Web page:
Looking to travel this summer? Learn about the CDC’s current advisories
If you’re ready to pack your bags this summer, make sure to check the CDC’s latest advisories & information to travel safely. The CDC (Center for Disease Control) has recently updated their travel advisories, differing for those who are either vaccinated or unvaccinated.
Safety precautions must be taken by everyone, vaccinated or not. The CDC has released specific steps to take depending on whether you’re traveling domestically or internationally. Read on to see what you need to do this summer in order to keep yourself and those around you safe from COVID-19.
Domestic travel precautions for those unvaccinated
If you haven’t been vaccinated and are planning on traveling within the United States, the CDC advised that before you hit the road (or take a flight), you should take a viral test one to three days beforehand. This way, you can travel with the peace of mind that you’re not spreading the virus.
During your trip, the CDC suggested to follow the usual steps to prevent the spread of COVID-19, including wearing your mask in public – and remembering they’re required on all U.S. planes, buses, trains, and other forms of transportation. This also applies for said transportation hubs such as airports & more.
Additionally, the CDC advised to keep making sure to stay six feet away from those you’re not traveling with as usual. As always, keep a handy bottle of hand sanitizer on you and be certain to wash your hands throughout the day.
The CDC is now recommending that you get a viral test three to five days after you return from your trip. No matter if the result is positive or negative, they advise you to self-quarantine for the full seven days. If you don’t get tested, make sure to quarantine for ten days. Also, avoid contact with those who are at a high risk of serious illness for fourteen days after traveling.
They also highly advised you to delay your trip if you have tested positive for COVID-19, are feeling symptoms, or are waiting for your test results.
Domestic travel precautions for those vaccinated
The CDC clarified “fully vaccinated” is after two weeks of your second dose from a two dose series vaccine such as Pfizer or two weeks after a single dose vaccine such as Johnson & Johnson.
Those who are fully vaccinated won’t have to get tested before or after they travel. However, they recommended following the usual precautions while traveling such as social distancing, using masks, and routine hand-washing.
After your trip, they advised you to self-monitor for COVID-19 symptoms and get tested if you ever feel symptoms. Always remember to follow your state’s guidelines & recommendations.
International travel precautions for those unvaccinated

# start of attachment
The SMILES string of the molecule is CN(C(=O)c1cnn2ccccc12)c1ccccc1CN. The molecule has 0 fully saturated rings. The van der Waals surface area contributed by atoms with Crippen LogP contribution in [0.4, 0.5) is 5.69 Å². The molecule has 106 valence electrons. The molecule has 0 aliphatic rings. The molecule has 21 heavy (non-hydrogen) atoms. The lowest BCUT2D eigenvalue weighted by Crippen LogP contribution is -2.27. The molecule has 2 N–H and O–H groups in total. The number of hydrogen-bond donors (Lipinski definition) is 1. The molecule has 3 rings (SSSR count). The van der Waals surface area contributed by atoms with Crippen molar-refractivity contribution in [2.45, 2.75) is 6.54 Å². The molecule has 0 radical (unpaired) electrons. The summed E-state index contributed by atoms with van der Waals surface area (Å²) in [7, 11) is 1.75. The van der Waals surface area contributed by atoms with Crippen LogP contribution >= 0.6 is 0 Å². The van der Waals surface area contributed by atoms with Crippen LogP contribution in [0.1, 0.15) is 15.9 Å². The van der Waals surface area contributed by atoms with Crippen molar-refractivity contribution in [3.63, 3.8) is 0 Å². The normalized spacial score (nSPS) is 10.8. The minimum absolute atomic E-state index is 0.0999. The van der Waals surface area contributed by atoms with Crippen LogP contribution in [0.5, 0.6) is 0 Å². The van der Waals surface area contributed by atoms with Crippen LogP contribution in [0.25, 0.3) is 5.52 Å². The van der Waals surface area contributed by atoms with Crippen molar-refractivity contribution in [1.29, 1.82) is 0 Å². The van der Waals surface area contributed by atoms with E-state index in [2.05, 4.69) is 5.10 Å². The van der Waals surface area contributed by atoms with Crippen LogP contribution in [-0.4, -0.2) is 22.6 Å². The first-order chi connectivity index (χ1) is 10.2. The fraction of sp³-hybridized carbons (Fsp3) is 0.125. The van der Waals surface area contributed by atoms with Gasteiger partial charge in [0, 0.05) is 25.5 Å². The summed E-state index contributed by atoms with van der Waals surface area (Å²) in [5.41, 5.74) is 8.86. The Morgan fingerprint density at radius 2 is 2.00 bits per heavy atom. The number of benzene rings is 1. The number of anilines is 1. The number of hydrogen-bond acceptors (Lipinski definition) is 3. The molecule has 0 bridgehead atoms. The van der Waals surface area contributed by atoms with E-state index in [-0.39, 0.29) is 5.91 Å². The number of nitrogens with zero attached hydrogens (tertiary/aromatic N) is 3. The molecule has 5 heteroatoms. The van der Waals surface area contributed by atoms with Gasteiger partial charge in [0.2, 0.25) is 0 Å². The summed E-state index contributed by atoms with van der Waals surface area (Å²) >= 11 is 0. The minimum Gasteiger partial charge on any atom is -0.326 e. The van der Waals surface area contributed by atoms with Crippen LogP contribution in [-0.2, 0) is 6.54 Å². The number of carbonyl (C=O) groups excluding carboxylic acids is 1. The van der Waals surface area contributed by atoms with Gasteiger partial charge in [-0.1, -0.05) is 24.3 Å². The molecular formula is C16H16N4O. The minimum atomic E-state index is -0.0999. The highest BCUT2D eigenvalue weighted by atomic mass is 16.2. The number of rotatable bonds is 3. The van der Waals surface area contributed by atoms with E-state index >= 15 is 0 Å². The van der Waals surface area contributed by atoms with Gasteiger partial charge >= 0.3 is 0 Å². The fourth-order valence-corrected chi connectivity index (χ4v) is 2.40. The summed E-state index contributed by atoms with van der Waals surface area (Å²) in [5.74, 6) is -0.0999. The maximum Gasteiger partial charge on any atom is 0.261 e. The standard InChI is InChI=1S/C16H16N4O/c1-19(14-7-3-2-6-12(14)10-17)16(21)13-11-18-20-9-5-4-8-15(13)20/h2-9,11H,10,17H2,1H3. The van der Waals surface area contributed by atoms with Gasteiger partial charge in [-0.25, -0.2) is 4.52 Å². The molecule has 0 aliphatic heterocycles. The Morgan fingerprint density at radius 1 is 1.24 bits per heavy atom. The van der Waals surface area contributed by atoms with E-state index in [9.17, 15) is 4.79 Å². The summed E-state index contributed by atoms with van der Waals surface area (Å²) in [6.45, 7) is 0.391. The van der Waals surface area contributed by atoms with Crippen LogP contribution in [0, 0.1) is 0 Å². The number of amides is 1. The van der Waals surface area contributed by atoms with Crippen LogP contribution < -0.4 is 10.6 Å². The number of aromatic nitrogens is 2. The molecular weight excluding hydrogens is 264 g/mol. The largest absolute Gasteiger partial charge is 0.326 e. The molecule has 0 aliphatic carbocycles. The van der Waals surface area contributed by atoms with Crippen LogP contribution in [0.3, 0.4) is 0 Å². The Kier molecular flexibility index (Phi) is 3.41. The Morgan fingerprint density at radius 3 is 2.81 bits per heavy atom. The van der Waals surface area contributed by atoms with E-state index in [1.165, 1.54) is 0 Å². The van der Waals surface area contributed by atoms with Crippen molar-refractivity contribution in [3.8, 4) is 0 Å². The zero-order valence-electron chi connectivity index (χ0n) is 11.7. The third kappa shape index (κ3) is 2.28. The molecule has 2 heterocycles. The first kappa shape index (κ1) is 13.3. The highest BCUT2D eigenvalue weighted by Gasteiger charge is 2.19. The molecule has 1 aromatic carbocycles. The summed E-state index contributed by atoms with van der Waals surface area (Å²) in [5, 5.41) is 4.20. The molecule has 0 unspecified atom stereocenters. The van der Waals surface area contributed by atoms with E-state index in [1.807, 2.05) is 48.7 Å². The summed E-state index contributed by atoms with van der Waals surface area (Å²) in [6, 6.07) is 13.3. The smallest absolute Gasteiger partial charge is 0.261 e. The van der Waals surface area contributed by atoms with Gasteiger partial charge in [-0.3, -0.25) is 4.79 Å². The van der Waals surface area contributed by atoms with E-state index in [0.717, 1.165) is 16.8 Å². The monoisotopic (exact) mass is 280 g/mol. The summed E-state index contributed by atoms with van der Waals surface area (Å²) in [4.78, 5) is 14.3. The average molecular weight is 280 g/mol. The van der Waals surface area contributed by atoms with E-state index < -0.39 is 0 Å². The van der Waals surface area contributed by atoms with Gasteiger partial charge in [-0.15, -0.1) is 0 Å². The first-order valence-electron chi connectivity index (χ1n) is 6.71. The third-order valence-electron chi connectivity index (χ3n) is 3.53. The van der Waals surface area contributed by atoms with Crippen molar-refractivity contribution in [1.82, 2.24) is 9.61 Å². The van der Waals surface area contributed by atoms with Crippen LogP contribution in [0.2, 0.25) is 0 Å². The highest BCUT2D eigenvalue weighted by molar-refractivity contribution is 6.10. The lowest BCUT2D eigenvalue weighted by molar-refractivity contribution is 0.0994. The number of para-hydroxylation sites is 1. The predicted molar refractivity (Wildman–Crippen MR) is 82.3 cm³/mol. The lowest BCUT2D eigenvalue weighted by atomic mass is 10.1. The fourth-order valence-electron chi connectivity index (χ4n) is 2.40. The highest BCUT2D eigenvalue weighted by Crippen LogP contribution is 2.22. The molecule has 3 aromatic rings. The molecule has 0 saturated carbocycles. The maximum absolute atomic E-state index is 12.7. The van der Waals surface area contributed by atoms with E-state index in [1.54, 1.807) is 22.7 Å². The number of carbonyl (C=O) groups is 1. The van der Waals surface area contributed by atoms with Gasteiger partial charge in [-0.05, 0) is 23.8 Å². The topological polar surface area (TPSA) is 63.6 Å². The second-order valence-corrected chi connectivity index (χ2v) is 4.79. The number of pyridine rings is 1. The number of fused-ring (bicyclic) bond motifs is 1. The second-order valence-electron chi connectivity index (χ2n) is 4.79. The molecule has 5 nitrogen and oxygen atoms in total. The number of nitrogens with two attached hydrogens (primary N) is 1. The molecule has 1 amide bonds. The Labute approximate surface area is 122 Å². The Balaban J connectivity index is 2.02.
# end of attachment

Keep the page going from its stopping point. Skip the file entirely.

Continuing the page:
The CDC stated that you should delay all international traveling until you’re fully vaccinated. However, if you must travel out of the country, get a viral test one to three days before your travels and check your destination’s airline guidelines, plus travel, testing, and quarantine requirements. If you don’t follow the country’s requirements you may be denied entry and forced to return to the United States.
As usual, remember to follow regular safety practices during your journey such as wearing your mask, washing your hands, and keeping your distance.
However, there’s a new requirement from the CDC: all air passengers entering the U.S. must present a negative COVID-19 test no more than three days before travel. If you contracted the virus abroad, you must show documentation of recovery in the past three months before you board your flight to the United States.
After traveling, remember to get tested three to five days after you return and to follow the quarantine protocols identical to domestic travel. This would be isolation for seven days if tested negative, ten days if not tested at all, and fourteen days separation from those who are at a high risk of severe illness.
International travel precautions for those vaccinated
Although being vaccinated helps reduce the risk of contracting & spreading COVID-19, the CDC suggested international travel still poses the threat of spreading a variant of the virus even if vaccinated.
Before traveling, you don’t need to get tested if you’re already fully vaccinated. However, your destination may require you to be tested before entry, so make sure to check your destination’s travel requirements.
Before arriving in the U.S., be certain to get a negative test result no more than three days before travel or documentation of recovery from COVID-19. All incoming passengers must present either documentation, even if you’re a U.S. citizen and fully vaccinated.
After traveling (and following usual safety protocols), the CDC is recommending to get tested three to five days after you return even if you’re vaccinated. Always follow state regulations because they may differ.
CDC’s safety level guide
The CDC uses a Travel Health Notice (THN) system to inform travelers the level of safety in each country and in U.S. states. Recently, the three-level system has been updated to four levels due to COVID-19. The levels differ depending on the location’s number of cases reported by the World Health Organization. The categories are defined as follows:
- Level 1: Low Level of COVID-19
- Travelers should follow normal protocols when abroad.
- Level 2: Moderate Level
- Those who are at a high risk of severe illness should refrain from non-essential travel
- Level 3: High Level
- Travelers should avoid non-essential travel
- Level 4: Very High Level
- All travels to this destination should be avoided
Before planning your vacation, check your destination’s THN level to ensure it’s safe to visit.
Vaccinated or not, make sure to check for travel restrictions & guidelines. Depending on the country, you may be asked to provide certain documentation in order to gain entry. No one wants to be denied entry after waiting for a whole year to travel!